By Janice M. Schneider and Taiga Takahashi

On June 5, 2013, the U.S. Forest Service released its final rule amending the post-decisional administrative review process governing the occupancy or use of National Forest System lands and resources. The rule revises procedures for holders of and certain applicants for authorization to occupy and use National Forest System lands, such as special use permits and rights-of-way.[1] This rule was intended to simplify the appeal process, shorten the appeal period, and reduce the costs of appealing while maintaining a fair and deliberate process with which to review certain Forest Service decisions related to the occupancy or use of Forest System lands. The rule took effect on June 5.

The former administrative appeal process for holders of Forest Service permits and authorizations, previously located at 36 C.F.R. part 251, subpart C, had been substantially unchanged since its adoption in 1989. The new rule relocates these provisions to a new part 214 and makes other technical, non-substantive changes to parts 251 and 222 for organizational and clarity purposes.

The new rule largely achieves its goal in streamlining the regulations and procedures regarding the administrative appeal process. The new § 214.4 contains a specific list of categories of appealable Forest Service decisions, which include, but are not limited to certain decisions regarding mineral use and certain decisions regarding special use authorizations. For instance, with respect to special use authorizations, appealable decisions include modification, suspension, or revocation of these entitlements; suspension or revocation of certain easements; implementation of certain new land use fees; assignment of a performance rating that affects reissuance or extension of a special use authorization; and denial of a renewal of certain special use authorizations. All other decisions not listed in § 214.4 are not administratively appealable, as specified by § 214.5.

In response to public comments, the final rule maintains the timeframe for filing an appeal at 45 days, consistent with current practice.  Intervention may be permitted, but is limited to holders or solicited applicants claiming an interest relating to the subject matter of the appeal.  The new rule also incorporates several changes to the appeal process to shorten the overall appeal period, requires responsive pleadings from the responsible agency officer, and then requires the Forest Service appeal deciding officer to render decisions within relatively short timeframes. Another important provision that streamlines the process is the new § 214.8(b), which requires appellants to include in its appeal a request for oral presentation or stay.[2] Previously, these requests could be made at any time prior to closure of the administrative record.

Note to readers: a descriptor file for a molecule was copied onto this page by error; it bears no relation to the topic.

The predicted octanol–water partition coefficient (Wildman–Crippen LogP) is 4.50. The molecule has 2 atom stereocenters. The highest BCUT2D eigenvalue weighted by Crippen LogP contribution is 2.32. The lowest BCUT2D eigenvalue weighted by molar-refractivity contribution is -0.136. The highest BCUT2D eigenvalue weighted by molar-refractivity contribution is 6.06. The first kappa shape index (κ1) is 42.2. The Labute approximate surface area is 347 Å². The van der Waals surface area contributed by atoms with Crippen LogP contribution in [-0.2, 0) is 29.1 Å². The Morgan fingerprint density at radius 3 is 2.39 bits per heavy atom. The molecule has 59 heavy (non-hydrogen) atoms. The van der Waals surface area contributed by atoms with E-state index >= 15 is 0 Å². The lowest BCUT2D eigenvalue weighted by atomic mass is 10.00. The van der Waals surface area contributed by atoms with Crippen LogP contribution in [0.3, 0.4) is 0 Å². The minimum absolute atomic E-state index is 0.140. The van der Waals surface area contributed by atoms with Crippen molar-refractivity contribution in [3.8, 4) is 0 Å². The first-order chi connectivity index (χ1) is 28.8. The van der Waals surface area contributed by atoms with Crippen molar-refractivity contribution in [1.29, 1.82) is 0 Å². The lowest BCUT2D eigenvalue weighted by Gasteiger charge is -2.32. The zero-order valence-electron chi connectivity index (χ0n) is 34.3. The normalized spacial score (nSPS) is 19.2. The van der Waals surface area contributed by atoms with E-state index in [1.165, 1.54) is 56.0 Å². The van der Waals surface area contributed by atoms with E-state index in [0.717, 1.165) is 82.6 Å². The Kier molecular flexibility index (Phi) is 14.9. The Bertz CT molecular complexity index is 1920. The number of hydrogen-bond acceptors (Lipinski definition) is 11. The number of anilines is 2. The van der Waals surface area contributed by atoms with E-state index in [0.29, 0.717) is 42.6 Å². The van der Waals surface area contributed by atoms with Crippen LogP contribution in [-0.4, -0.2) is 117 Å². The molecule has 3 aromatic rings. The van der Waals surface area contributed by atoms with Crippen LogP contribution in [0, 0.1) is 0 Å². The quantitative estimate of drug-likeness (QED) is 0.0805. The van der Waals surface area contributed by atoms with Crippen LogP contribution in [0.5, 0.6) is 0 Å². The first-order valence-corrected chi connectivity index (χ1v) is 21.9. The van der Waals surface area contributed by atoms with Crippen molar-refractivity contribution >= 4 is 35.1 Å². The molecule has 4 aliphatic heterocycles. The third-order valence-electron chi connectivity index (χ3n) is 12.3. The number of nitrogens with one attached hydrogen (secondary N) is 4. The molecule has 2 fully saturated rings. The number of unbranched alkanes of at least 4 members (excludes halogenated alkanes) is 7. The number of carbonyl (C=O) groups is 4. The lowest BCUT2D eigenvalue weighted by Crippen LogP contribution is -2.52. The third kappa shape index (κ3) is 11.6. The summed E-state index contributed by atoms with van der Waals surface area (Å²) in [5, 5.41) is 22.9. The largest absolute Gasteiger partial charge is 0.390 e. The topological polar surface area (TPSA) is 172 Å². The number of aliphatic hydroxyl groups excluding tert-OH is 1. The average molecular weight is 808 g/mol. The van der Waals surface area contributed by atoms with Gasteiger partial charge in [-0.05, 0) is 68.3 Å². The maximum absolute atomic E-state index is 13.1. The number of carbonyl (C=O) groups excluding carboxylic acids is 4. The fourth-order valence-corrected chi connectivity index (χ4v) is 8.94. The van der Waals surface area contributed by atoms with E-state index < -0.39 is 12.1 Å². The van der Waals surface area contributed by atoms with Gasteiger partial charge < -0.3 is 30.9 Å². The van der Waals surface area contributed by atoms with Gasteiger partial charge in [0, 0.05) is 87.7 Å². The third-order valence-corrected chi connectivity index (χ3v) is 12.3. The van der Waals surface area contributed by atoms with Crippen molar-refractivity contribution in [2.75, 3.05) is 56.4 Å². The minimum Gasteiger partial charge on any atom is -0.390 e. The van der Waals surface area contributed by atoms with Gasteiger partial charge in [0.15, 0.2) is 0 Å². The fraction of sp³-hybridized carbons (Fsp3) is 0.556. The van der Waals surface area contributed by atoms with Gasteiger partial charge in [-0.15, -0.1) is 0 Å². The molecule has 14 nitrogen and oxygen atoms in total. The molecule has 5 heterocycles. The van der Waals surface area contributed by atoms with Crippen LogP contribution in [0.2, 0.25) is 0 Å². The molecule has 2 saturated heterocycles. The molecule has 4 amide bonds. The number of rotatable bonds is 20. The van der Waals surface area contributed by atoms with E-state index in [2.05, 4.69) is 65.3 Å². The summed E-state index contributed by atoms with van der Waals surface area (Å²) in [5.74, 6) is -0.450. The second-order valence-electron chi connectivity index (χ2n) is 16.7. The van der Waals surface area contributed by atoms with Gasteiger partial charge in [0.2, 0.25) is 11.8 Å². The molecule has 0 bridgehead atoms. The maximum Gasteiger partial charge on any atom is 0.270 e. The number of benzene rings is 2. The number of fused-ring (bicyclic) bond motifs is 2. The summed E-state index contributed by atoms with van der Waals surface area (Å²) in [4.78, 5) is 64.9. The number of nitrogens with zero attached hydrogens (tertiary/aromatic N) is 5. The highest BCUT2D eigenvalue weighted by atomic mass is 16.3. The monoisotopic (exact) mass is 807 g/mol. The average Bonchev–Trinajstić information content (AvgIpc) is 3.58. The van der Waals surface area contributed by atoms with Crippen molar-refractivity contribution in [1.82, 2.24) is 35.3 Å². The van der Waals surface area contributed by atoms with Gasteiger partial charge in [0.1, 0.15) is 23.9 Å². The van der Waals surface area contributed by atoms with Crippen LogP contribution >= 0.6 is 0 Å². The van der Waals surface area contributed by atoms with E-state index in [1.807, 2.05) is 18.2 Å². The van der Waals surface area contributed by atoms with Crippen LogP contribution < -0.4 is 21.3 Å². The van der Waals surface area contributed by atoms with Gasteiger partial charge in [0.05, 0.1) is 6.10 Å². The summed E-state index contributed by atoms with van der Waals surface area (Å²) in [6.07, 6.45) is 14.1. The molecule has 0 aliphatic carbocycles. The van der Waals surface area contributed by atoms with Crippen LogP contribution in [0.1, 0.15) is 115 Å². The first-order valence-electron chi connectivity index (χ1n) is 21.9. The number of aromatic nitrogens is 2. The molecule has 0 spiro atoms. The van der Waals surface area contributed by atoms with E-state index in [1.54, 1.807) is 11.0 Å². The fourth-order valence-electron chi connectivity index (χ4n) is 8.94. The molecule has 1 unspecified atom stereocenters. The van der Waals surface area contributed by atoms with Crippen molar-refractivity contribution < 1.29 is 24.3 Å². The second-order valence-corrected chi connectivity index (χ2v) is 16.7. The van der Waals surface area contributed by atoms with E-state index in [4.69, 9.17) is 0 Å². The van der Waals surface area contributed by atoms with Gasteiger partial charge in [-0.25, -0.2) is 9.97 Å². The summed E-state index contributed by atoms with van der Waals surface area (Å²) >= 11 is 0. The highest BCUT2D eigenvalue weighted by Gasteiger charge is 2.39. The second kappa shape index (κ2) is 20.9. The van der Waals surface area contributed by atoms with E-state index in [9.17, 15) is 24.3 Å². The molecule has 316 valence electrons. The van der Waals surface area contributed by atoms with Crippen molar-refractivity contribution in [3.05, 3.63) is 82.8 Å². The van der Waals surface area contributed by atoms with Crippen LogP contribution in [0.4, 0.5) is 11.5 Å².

Finally, the new rule adds some uniformity to the review process—in particular, by eliminating the different procedures for review depending on the position of the Responsible Officer who makes the appealable decision. The former part 251 had provided different procedures depending on whether the decision was made by a District Ranger, Grassland Supervisor, or Regional Forester.

The proposed rule is available in the Federal Register at 76 Fed. Reg. 62694, and the final rule is available at 78 Fed. Reg. 33705.

The final rule for the Pre-Decisional Administrative Objection process, about which we previously wrote, became effective on March 27, 2013. See 78 Fed. Reg. 18481.  When releasing the final rule for the post-decisional administrative review process, the Federal Register Notice erroneously stated that the Forest Service was still in the process of drafting regulations regarding the pre-decisional process. See 78 Fed. Reg. 33,705, 33,710.



[1]    78 Fed. Reg. 33,707 (“In contrast [to public participation in Forest Service decisions implementing a land management plan], once a decision has been made to authorize a particular land use, subsequent Forest Service decisions involving the associated written authorization uniquely affect the holder, operator, or solicited applicants. Consequently, it is appropriate for the administrative appeal process for these decisions to be available only to the holder, operator, or solicited applicants and for the appeal procedures to provide for that level of participation.”).

[2]  With very limited exception, the filing of an administrative appeal does not automatically stay the decision.  36 C.F.R. § 214.13.